I had high expectations for this book. But, dare I say it? Sire was a bit too...intellectual. I believe one may have a better chance of winning an audience to a thesis when the content and vocabulary are more plain and understandable.
Ci
Dec 05, 2016 Ci rated it really liked it
Sire has a mixture of scholar and conversational tone in this book. It is essentially a self-help styled book to examine and encourage the intellectual habit of mind in Christian life. The value of this book to this reader is the introduction to John Henry Newman's life and work.

(A quick read in the library.)
Matt
Jan 15, 2014 Matt rated it liked it
James Sire's Habits of the Mind was one of the books assigned while I was a student of the Summit Semester program in Pagosa Springs, CO. In the course of the program, we covered only the first two chapters, due to time constraints. The book has sat on my shelf ever since, until this semester.

Upon reading, I was amazed and excited to Sire quoting and referencing so many familiar names - George Marsden, Josef Pieper, Steven Garber, who I've read and appreciated since Semester, and many others who
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Andres Vera
Jul 05, 2016 Andres Vera rated it it was amazing
It has been a while since I read a book that showed me things about myself that I didn’t know before. I’m not talking about learning new doctrines or spiritual realities about what it means to be a Christian, or a husband, or anything like that; I mean learning about how I think from someone else. In this book, Sire celebrates the mind, the intellect, and the delightful task of thinking. Furthermore, he defends the notion of a Christian intellect and cheers on the Christian mind to think and to ...more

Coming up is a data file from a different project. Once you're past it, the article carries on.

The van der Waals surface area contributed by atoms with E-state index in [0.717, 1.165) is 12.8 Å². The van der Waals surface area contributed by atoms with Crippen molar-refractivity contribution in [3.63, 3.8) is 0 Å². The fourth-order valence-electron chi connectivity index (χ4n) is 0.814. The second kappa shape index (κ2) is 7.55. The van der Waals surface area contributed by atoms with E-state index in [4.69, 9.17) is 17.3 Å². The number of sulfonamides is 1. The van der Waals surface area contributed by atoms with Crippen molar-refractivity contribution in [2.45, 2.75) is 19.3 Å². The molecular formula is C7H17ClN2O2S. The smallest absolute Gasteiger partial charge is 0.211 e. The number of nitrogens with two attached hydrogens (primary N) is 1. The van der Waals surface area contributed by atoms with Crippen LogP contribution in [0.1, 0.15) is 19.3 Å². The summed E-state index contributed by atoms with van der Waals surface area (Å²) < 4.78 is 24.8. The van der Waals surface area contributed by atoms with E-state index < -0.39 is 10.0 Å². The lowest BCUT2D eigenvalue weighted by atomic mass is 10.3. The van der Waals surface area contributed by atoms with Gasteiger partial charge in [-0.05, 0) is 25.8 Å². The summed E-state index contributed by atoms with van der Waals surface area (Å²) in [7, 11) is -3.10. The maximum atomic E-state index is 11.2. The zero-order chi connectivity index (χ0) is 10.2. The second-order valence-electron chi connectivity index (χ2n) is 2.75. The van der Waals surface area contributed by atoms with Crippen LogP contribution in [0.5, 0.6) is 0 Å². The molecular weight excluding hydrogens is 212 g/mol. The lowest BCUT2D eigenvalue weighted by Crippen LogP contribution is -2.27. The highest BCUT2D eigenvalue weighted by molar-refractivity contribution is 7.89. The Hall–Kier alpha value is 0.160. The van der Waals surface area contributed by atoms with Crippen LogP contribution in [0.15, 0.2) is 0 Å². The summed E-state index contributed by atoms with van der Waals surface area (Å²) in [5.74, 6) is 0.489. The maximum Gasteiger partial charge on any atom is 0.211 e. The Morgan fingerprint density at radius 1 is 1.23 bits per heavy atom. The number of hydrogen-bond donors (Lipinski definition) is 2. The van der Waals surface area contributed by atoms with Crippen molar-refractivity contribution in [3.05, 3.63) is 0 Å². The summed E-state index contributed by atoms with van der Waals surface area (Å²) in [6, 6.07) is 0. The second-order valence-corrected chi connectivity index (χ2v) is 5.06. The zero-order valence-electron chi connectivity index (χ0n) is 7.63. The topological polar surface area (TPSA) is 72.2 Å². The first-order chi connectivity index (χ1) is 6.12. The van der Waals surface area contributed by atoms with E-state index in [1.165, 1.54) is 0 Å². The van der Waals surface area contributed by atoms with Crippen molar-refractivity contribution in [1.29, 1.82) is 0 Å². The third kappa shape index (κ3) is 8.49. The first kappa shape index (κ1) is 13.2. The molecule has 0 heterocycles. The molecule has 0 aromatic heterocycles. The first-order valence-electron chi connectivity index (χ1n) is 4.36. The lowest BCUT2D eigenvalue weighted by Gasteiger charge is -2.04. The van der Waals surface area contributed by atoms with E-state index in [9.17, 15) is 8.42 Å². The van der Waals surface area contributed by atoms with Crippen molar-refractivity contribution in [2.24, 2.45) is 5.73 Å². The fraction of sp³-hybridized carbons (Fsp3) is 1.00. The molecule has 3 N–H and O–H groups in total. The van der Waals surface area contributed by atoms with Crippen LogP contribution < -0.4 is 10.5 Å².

Reasonable Ruben
Sep 28, 2014 Reasonable Ruben rated it really liked it
I just finished James W. Sire's "Habits of the Mind: Intellectual Life as a Christian Calling." (yes, that was rather quick) I somehow knew that I was going to thoroughly enjoy this book. Its subject matter is so powerfully pertinent to where I'm at, that I found that I could defer to such annoyances as sleep and work alone in putting it down.

Sire argues (almost obviously) for intellectualism as a legitimate calling for certain Christians. He considers anti-intellectualism charitably, and reject
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Daniel
Dec 26, 2016 Daniel rated it liked it
While I was excited to get into this book after reading the first chapter, the next two, with their focus on Newman, were less than exciting and the chapters on Christian intellectual thought are a mixed bag (some good, some theologically weak). Overall a decent and engaging book, but it did not live up to my hopes.
Tim
Jul 09, 2013 Tim rated it liked it